12.28.2010

The Papers of Henry Clay, Pg. 507-516



December 28, 1810

Henry Clay addresses a speech on the occupation of West Florida to the President. West Florida is considered the region lying between the Mississippi and Rio Perdido. Clay traces the occupational history of this region and claims that the Louisiana Purchase of 1803 included the territory.

“By the act of the 24th of February, 1804, for laying duties on goods imported into the ceded territories, the President is empowered, whenever he deems it expedient, to erect the bay and river Mobile, &c. into a separate district, and to establish therein a port of entry and delivery. By this same act the Orleans territory is laid off, and its boundaries are so defined as to comprehend West Florida.”

Clay addresses the potential fear that occupying West Florida will incite a conflict with Spain by proposing that a conflict with Spain shies in comparison to the loss of the territory to another power and, consequently, the weakening of the Union.

“Whether this be the fact or not, it cannot be doubted, that if you neglect the present auspicious moment—if you reject the proffered boon, some other nation, profiting by your errors, will seize the occasion to get a fatal footing in your southern frontier. I have no hesitation in saying, that if a parent country will not or cannot maintain its authority in a colony adjacent to us, and there exists in it a state or misrule and disorder, menacing our peace, and if moreover such a colony, by passing into the hands of any other power, would become dangerous to the integrity of the Union…”

The Papers of Henry Clay, Pg. 507-516

8.06.2010

The Papers of Henry Clay, pg. 481



August 6, 1810

In a letter to Caesar A. Rodney, Clay expresses his views on France and Great Britain. He refers to the confiscation of property in France as an act of infamous treachery or even open robbery. However, the only injury that France could inflict on America would be an invasion, which would precipitate war with France. Clay is more concerned with redressing the injuries from Britain, and asserts that the Federalists focus on the potential war with France while disregarding British aggressions, which is “perfectly consistent with the uniform tenor of their conduct.”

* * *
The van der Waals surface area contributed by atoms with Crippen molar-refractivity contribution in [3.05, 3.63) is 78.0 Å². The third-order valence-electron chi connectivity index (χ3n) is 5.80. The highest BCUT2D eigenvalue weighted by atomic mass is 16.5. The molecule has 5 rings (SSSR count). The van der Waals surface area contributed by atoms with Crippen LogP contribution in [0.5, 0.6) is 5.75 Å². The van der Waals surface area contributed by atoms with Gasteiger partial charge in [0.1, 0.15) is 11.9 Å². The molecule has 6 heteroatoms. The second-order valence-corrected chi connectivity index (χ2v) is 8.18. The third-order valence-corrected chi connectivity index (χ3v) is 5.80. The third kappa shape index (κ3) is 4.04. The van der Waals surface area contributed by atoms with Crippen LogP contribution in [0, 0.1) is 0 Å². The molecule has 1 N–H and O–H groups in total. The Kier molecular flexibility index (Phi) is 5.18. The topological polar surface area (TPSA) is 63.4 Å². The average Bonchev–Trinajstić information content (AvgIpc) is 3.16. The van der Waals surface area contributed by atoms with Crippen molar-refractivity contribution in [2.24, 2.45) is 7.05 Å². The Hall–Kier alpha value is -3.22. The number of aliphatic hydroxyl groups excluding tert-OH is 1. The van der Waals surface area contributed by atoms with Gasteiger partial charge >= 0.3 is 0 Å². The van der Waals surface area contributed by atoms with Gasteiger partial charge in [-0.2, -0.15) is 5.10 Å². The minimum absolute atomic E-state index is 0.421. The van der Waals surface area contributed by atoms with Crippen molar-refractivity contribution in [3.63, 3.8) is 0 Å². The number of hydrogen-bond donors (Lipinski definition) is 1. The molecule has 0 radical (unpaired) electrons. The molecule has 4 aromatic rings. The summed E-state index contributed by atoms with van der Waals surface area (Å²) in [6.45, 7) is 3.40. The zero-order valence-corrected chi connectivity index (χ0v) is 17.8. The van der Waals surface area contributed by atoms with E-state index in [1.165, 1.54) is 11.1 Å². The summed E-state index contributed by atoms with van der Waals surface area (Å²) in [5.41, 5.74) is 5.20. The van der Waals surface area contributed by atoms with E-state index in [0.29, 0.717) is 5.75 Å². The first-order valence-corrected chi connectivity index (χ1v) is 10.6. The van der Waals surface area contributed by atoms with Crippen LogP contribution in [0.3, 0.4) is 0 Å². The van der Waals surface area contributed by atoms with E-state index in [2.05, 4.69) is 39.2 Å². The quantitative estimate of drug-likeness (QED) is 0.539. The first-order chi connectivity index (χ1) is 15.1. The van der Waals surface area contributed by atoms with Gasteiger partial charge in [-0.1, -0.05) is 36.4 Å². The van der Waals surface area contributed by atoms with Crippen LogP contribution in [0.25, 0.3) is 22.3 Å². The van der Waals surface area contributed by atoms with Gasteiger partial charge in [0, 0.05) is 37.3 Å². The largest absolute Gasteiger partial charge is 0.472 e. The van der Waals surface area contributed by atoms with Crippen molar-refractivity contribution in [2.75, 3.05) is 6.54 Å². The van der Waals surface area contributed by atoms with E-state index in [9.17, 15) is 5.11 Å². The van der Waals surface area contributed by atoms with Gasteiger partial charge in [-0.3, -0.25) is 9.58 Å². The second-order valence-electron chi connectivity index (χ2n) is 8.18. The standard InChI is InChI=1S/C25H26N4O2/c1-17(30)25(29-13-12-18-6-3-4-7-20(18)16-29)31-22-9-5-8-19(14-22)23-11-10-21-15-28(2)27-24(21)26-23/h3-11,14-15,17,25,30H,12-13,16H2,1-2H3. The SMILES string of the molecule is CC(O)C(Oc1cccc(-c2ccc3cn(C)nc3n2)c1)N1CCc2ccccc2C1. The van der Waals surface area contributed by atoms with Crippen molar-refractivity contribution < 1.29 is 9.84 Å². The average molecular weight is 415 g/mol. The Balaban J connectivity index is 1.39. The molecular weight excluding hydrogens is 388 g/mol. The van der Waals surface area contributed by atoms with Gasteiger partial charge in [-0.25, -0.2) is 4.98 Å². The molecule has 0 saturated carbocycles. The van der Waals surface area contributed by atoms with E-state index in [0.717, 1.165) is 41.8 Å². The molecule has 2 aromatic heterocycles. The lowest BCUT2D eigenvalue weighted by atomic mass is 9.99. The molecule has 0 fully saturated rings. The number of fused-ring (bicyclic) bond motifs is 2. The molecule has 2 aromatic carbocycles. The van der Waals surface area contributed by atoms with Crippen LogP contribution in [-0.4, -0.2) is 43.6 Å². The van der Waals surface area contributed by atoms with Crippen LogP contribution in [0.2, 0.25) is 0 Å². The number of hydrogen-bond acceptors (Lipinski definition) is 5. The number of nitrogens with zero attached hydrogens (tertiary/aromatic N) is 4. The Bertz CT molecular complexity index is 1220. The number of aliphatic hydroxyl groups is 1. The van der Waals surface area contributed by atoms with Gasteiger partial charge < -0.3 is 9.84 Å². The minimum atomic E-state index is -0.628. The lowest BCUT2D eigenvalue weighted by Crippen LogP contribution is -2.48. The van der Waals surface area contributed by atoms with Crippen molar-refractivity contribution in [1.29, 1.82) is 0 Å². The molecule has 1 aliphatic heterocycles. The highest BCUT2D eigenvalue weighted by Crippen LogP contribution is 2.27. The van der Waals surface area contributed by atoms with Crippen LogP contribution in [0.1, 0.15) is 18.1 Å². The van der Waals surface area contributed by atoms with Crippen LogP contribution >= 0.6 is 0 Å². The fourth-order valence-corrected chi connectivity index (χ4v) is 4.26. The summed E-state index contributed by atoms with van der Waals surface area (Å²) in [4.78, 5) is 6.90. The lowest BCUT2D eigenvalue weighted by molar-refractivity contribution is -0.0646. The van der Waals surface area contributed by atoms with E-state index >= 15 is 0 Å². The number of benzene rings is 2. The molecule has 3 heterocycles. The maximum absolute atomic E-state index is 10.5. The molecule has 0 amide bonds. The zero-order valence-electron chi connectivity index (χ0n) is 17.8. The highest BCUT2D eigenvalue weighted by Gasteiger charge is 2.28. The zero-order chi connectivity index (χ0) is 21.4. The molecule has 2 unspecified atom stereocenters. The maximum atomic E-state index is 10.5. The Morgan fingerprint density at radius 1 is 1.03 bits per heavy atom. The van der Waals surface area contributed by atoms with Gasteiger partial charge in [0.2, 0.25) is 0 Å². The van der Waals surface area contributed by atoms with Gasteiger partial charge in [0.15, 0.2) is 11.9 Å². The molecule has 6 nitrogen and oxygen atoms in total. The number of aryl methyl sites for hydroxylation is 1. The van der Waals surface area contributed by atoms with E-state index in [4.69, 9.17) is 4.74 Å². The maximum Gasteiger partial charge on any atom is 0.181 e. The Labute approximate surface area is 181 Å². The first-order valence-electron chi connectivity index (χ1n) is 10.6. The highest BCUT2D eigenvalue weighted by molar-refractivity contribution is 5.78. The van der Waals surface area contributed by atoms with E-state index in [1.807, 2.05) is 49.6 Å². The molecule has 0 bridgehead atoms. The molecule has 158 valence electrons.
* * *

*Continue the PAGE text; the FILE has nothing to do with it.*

The Papers of Henry Clay, pg. 481

5.31.2010

The Papers of Henry Clay, Pg. 473



May 31, 1810

Clay informs Adam Beatty that he is no longer a candidate for the Senate. In a previous letter to Caesar A. Rodney (472), Clay claims that this decision is chiefly upon the advice of Rodney and his friend Burwell. Clay also contemplates serving out the term for which he is already appointed in the Senate, but doesn’t want to risk partial representation of his State. In offering for the House of Representatives, Clay says that he was influenced by a “partiality for the station, and by the wishes of some of his friends.” A few months later, Clay writes a letter to James Monroe, which he expresses his partiality to the nature of House of Representatives rather than the Senate, “preferring the turbulence (if I may be allowed the term) of a numerous body to the solemn stillness of the Senate Chamber, it was a mere matter of taste that lead me, perhaps injudiciously, to my station. I shall however continue in the Senate this Session.” (498)

The Papers of Henry Clay, Pg. 473

5.14.2010

The Papers of Henry Clay, pg. 471



May 14, 1810

In his pursuit to represent the Fifth Congressional District, Clay makes the following statement to his electors: “I am not vain enough to suppose that, in the event of receiving your approbation, I shall carry with me into the House of Representatives the ability to advance in any material degree the interests of my country. All that I dare promise is, that those political principles, which have hitherto directed me, shall continue to be my guide; and that in honest zeal to promote the welfare of the nation I yield to no one.”

The Papers of Henry Clay, pg. 471

4.23.2010

The Papers of Henry Clay, pg. 470



April 23, 1810

Henry Clay shows his concern for American industry in a letter to Adam Beatty on the subject of foreign affairs. He reports that a bill to augment the duties fifty percent has passed the House of Representatives, but fears that it won’t be concurred in by the Senate. If it passes, the bill will encourage manufactures. The bill is also temporary, and Clay would prefer a smaller augmentation that is durable.

The Papers of Henry Clay, pg. 470

4.07.2010

The Papers of Henry Clay, pg. 467-8



April 7, 1810

Resolution for Land Grants to Promote Emigration to Orleans Territory
This resolves that it is expedient to make provision by Law for encouraging emigration to the Orleans Territory of American Citizens, by making a suitable donation of certain portions of the public lands.

The Papers of Henry Clay, pg. 467-8